In 1871 the population of Bournemouth was 5,800. Ten years later it was 17,000. The puffing grampuses of the new age of steam boosted the seaside sky-high. Places like Bournemouth, Sidmouth, Ventnor, Torquay and even Eastbourne still attracted the sickly who were hauled up and down the promenade by those almost forgotten vehicles, the Bath Chairs. But a gayer note was creeping in. Third-class rail travel in open trucks with standing room only may not have been comfortable – but it got you there in hours, not days. And to places like Brighton, accessible from London, there came an unheard-of class of person the “Day Tripper.” He came to Southend as well, and he came to Blackpool.

The seaside story was now one of contrasting chapters. It was either too deadly dull, or too noisy! The essayist Charles Lamb wrote mournfully: “We have been dull at Worthing one summer duller at Brighton another, dullest at Eastbourne, a third, and are at this moment doing dreary penance at Hastings.”

Charles Dickens, on the other hand – he had a home at Broadstairs – was plagued by portable harmonium players, fiddlers, glee-singers and bell-ringers.

Just round the corner from Broadstairs was Margate, and Margate by the end of the century was the South East’s really go-ahead seaside resort, with Ramsgate a close runner-up. Brighton, nearer to London, was a special case, but shared with the other two – plus Blackpool and Southend – a reputation for raciness. The real beginnings of the seaside as we know it now had arrived.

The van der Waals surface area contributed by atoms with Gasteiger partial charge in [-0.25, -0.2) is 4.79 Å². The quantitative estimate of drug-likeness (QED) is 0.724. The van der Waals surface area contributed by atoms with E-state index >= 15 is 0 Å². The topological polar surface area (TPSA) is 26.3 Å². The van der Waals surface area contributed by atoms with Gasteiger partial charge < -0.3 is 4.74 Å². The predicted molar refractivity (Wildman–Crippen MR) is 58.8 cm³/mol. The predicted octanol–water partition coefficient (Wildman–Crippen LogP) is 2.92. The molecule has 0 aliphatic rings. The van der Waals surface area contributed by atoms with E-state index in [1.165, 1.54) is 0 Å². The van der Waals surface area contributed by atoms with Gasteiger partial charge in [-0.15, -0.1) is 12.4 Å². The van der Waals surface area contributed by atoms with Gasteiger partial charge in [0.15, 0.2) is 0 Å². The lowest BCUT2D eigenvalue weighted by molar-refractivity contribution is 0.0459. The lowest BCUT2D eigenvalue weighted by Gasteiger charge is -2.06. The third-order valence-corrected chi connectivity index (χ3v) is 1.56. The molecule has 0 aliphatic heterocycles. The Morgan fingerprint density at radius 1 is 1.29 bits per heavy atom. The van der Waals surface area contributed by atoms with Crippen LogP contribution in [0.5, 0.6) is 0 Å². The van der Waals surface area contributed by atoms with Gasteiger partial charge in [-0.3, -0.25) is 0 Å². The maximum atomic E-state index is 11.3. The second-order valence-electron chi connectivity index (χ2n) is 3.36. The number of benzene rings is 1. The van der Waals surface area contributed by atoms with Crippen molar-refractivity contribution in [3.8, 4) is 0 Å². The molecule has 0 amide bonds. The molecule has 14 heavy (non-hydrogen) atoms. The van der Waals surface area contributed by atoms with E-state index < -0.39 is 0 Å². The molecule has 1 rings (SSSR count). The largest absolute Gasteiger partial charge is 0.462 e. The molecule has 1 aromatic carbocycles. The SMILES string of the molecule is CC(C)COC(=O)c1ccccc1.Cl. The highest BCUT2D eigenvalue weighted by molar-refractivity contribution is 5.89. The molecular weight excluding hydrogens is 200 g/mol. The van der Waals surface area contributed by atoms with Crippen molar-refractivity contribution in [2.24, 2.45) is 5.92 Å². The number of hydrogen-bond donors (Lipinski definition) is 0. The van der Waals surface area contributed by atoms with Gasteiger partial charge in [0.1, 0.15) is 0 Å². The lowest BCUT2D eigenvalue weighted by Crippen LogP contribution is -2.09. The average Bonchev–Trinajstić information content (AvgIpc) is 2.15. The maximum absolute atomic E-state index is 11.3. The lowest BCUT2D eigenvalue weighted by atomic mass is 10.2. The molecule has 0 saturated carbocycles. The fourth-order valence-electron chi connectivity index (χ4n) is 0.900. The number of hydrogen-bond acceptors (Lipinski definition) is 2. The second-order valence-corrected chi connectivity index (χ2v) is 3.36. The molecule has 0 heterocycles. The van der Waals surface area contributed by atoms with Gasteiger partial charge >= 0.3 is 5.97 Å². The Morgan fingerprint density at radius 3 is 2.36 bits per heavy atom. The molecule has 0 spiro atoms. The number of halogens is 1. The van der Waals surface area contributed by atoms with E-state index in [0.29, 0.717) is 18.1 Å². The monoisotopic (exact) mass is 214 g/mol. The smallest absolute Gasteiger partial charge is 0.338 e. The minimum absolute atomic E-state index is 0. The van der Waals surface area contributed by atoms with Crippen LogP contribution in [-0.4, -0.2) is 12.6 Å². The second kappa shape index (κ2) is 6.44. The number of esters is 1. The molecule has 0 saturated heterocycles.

There were now the black-faced minstrels recently imported from America. White-faced “Pierrots” entertained on the beach (“If wet, in the Pier Pavilion, or Town Hall”). There were donkey-rides, bandstands, penny-in-the-slot telescopes, tintype photographers and, of course, the “pier.” In Margate’s case the pier was first and foremost a stone jetty to accommodate ships, particularly the paddle-steamers that plied daily between Tower Bridge and the Kent Coast.

But before these floating fun-fairs were the “hoys,” sailing ships especial to Margate. A “hoy” might make the London-Margate trip in ten hours – if the weather was right – or two days if the winds were wrong! Londoners seemed to prefer going to Margate by boat, even in a comfortless “hoy,” rather than first by coach, and later by train. There was a sense of adventure in a trip on the “briny.” What’s more, the steamer-fare to Margate was a mere 5s. compared with 10s. 6d. by train.

A holiday of a full fortnight might be taken by those who could afford it: some husbands established their wives and families in “Rooms,” complete with that old-time figure of fun the seaside “landlady,” and returned for week-ends. Margate’s Saturday nights were full of high-jinks at the pierhead when the London steamer known as “The Husbands’ Boat” tied up to discharge its usually somewhat boozy company of week-enders to join their families.

Margate was a jolly place, but not everybody’s cup-of-tea. “You think Margate more lively than Ramsgate,” wrote the poet Cowper. “So is a Cheshire cheese full of mites more lively than a sound one; but that very liveliness proves its rottenness.”

More, no doubt, to the poet’s liking were the “genteel” resorts where quiet families collected shells, discreetly bathed and diligently pressed seaweeds in their lodgings.

The seaside story was full of contrasts.